In the latest effort by conservatives to fight what they see as overreach by the United Nations, two Texas Republican lawmakers have filed legislation aimed at a nonbinding plan for sustainable development that the United States and more than 100 other countries signed in 1992.
The plan is known as Agenda 21, and it seeks to encourage governments to promote environmentally friendly development such as preserving open spaces and discouraging urban sprawl.
The identical bills proposed last week by state Rep. Molly White of Belton and state Sen. Bob Hall of Edgewood would choke off state and municipal funding — including money from public universities — to organizations “accredited by the United Nations to implement a policy that originated in the Agenda 21 plan.”
The anti-Agenda 21 proposals come on the heels of a national conservative outcry, with similar legislation being considered in statehouses across the country. (Only Alabama has successfully passed it so far.) Critics say Agenda 21's basic tenets — especially those promoting public transportation or denser communities — are a threat to private property rights and states' sovereignty. White said her bill would protect Texas from a "global agenda" propagated by "a handful of unelected, unaccountable people."
The U.N. as a whole is also a target of conservative activists and lawmakers. White, an anti-abortion activist who has attended many U.N. conferences, has criticized its promotion of better access to birth control in developing countries. And state Sen. Donna Campbell, R-New Braunfels, is seeking to make sure the beloved Alamo could never come under “foreign control,” as the U.N. is considering giving the historic site a World Heritage designation.
It's not clear which organizations would be the target of the Agenda 21 bill in Texas. The 350-page Agenda 21 plan covers everything from reducing deforestation to women's empowerment.
“You’re talking about a document that covers everything from healthy living, preventing child abuse, promoting public transportation,” said Chris Whatley, executive director of the United Nations Association of the United States of America. “If you specifically write a really big bill that says the state of Texas can’t work with any of those organizations and it can’t work with anything that’s included in that document, that 350-page set of suggestions, it could lead you into territory you don’t anticipate."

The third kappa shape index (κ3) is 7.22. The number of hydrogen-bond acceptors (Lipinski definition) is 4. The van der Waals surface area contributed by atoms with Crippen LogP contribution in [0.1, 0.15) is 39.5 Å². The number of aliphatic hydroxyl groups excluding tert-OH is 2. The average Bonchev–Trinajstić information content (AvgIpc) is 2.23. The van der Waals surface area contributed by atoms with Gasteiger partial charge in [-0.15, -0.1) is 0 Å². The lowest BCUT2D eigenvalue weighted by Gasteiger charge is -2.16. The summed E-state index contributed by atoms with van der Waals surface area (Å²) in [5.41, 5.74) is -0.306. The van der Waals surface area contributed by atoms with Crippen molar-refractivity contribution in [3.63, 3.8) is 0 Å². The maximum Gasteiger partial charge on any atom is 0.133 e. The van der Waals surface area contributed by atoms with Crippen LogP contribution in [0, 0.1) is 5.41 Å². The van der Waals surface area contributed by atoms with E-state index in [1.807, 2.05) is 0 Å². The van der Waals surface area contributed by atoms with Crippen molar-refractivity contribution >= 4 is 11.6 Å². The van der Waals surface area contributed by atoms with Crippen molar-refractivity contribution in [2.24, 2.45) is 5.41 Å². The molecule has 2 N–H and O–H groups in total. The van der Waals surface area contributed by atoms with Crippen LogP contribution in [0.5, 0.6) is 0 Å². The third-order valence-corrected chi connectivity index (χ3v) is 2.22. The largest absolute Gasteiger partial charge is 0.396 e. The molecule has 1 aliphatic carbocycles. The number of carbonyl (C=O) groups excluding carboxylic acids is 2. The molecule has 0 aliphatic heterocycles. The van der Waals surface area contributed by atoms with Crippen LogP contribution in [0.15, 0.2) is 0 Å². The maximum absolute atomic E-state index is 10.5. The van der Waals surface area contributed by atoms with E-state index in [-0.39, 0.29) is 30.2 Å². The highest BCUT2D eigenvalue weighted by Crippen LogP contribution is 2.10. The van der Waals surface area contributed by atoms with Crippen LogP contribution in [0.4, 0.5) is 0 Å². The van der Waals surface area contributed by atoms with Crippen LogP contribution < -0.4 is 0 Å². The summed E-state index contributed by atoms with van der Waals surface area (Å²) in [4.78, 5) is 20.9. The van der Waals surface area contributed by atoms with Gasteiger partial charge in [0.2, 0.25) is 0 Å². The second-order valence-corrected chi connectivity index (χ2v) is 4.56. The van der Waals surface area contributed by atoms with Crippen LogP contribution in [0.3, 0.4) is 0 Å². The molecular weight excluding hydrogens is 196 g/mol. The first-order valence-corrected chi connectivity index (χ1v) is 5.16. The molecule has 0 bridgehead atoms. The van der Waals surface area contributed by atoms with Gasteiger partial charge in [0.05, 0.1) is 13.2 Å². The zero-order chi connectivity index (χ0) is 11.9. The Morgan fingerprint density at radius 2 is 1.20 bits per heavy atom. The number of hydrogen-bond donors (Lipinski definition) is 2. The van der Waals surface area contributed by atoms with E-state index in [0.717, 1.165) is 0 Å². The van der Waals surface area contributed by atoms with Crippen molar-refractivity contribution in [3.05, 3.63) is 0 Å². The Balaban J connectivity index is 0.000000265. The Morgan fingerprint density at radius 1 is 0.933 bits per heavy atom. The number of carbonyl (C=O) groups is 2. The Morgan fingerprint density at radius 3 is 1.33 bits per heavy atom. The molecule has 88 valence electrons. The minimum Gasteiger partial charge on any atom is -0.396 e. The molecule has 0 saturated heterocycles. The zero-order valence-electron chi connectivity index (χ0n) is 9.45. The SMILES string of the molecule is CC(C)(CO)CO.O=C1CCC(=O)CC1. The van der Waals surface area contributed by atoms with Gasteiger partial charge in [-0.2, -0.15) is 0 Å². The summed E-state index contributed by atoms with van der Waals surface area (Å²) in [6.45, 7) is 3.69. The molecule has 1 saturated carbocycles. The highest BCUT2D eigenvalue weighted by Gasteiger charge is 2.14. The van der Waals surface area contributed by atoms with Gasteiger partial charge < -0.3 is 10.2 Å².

For example, the nonprofit Save the Children consults regularly with the U.N. and promotes the health of children, which is part of Agenda 21. Whatley asked: Would the Texas bill affect its ability to work with child refugees in the Rio Grande Valley?
“They can use federal funds to operate,” White said of Save the Children. She added that Texas-based nonprofits and private businesses would be exempt from the bill's ban on receiving state and city dollars, but the bill does not say that.
Asked about the companion proposal he filed in the Senate, Hall said he was targeting “city organizations and cities that are adapting the U.N. programs.”
Does that mean cities and public universities can’t give grants to nonprofits for activities like “strengthening the role of business and industry” or protecting freshwater resources, both of which are mentioned in Agenda 21? Hall’s office did not respond to requests for more details.
Unlike the Texas proposals, a similar anti-Agenda 21 bill in Mississippi names an organization that would be affected. That state's bill would ban cities from any affiliation with the International Council for Local Environmental Initiatives (ICLEI), a global network of cities that work on issues like climate change and sustainable development.
That group has drawn the ire of the far right in Texas because of its ties to the U.N. and Agenda 21. A few cities, including College Station, have withdrawn from ICLEI membership in recent years. But many big cities, including Houston, Austin, Dallas and San Antonio, are still members.
Mississippi's bill has passed that state's House and is now pending in its Senate Judiciary Committee. Maine, Washington and other states are also looking at the issue.
So is Missouri, though its governor, Democrat Jay Nixon, vetoed similar legislation in 2013. “Not a single pejorative action in Missouri has been tied” to the plan, he wrote in his veto letter, adding that the bill would “force ambiguously worded restrictions on state and local governments.”
That state's Legislature nearly overrode him, but its House fell short of the required two-thirds majority by just a handful of votes. The bill is back on the table this year.